Hong Kong will need 600,000 domestic helpers in next 30 years amid demand for elderly care, labour chief says
Adding to complexities is the concern that wider hiring policies and better wages on the mainland will cause exodus of such workers from city
Hong Kong needs a fresh wave of 240,000 domestic helpers in the next three decades to take care of a rapidly ageing population, according to the labour minister, who has warned of a significant impact as the mainland opens up to workers from the Philippines.
In a wide-ranging interview with the Post, Secretary for Labour and Welfare Dr Law Chi-kwong said that if wages for domestic helpers on the mainland were double those in the city, half of Hong Kong’s 190,000 Filipino helpers would leave to seek work across the border.
While the Labour and Welfare Bureau is actively exploring new markets such as Cambodia and Myanmar and increasing efforts to tap into existing ones such as Bangladesh to cope with growing demand, Law expressed “hesitation” and “concern” over accepting Vietnamese domestic helpers. He pointed to the “large” numbers of illegal Vietnamese immigrants in the city.
Law also said: “Today we have 360,000 foreign domestic helpers. Because of an ageing population, 30 years down the road, that demand will grow to 600,000. That means an additional 240,000 foreign domestic helpers [are needed], just for looking after the elderly.”
According to government projections, the number of Hong Kong residents aged 65 or older is expected to climb from 1.16 million last year to more than 2.37 million by 2036 – comprising 31 per cent of the population in that year.
Adding to the problem, reports have suggested that the mainland government was planning to allow its citizens to hire Filipino workers for HK$15,500 a month – almost four times the minimum wage for domestic helpers in Hong Kong.
Philippine labour undersecretary Dominador Say earlier confirmed that the Chinese embassy in Manila had approached him on the matter but the reported figures were incorrect.
At present, only foreigners, as well as people from Hong Kong and Macau, are allowed to hire domestic helpers from overseas in some mainland cities.
Law said that the possibility of hiring Filipino domestic helpers was appealing on the mainland because of “the population size, the number of billionaires there, and the attractiveness of having a foreign domestic helper who can speak English”.
“Just in case the salaries [mainlanders] are willing to pay are double those of Hong Kong, then definitely I [think] that almost half of our current 190,000 foreign domestic helpers from the Philippines will be gone. That would be a very significant impact.”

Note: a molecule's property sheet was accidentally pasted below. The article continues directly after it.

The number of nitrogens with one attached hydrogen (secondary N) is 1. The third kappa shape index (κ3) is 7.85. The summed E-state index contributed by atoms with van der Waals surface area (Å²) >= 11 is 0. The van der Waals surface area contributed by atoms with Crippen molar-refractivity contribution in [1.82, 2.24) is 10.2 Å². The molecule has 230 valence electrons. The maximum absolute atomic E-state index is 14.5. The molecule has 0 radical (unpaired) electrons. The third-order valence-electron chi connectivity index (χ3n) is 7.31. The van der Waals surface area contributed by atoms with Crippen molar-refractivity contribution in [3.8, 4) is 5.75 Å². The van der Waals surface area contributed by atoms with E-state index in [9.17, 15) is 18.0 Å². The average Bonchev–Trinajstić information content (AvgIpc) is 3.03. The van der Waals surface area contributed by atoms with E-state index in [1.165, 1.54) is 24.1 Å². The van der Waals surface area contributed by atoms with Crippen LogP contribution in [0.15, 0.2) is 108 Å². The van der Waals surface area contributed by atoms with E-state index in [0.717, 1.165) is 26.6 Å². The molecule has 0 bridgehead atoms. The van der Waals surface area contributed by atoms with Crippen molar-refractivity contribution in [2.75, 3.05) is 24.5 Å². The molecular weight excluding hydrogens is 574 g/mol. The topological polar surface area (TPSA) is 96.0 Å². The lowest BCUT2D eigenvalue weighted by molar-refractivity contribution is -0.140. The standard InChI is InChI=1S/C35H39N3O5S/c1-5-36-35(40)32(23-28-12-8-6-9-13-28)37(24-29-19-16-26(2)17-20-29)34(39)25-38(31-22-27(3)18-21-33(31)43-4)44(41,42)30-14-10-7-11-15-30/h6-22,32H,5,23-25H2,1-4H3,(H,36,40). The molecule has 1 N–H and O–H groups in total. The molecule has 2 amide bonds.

He also revealed that the first group of 1,000 Cambodian domestic helpers expected to arrive later this year have to pay HK$16,000 in placement fees to recruitment agencies – the highest in the region.
The Philippine government has a no-placement fee policy while Indonesian authorities allow about HK$13,500.
Philippine official moves to quash reports mainland China will offer domestic workers salaries three times higher than Hong Kong’s
“We have expressed our concern [to the Cambodian government]. HK$16,000 is on the high side. It is close to four months of salary,” Law said after he visited Cambodia in August.
With the debt Cambodian domestic helpers will face even before coming to Hong Kong, Law said he suggested to agencies there not to recruit locals who were on the extreme end of the poverty spectrum.
As for Myanmar, Law said its government was interested in sending their citizens to Hong Kong not only as domestic helpers but also as workers in other industries.
“I am not particularly interested to recruit Myanmar helpers [for elderly care in Hong Kong homes] at least for the time being,” he said, adding that such jobs required certain levels of skills and languages.
On Vietnam, Law said the Hong Kong government needed more cooperation from Hanoi to help deport current illegal immigrants.
“If you read the recent news about illegal immigrants coming to Hong Kong, a very large chunk of them are Vietnamese,” he said. About 2,000 Vietnamese are overstaying in the city, according to Vietnam’s consulate.
Teresa Liu Tsui-lan, managing director of Technic Employment Service Centre, said domestic helpers are now getting paid about HK$7,000 a month on the mainland.
She said she doubted that Hong Kong’s Filipino domestic helpers would flock to the mainland as it was unlikely that they would be offered two to four times their current wages.
Liu said that if the city needed 600,000 domestic helpers in the next 30 years, the government would have to ensure they live with their employers so that they would not drive up rents.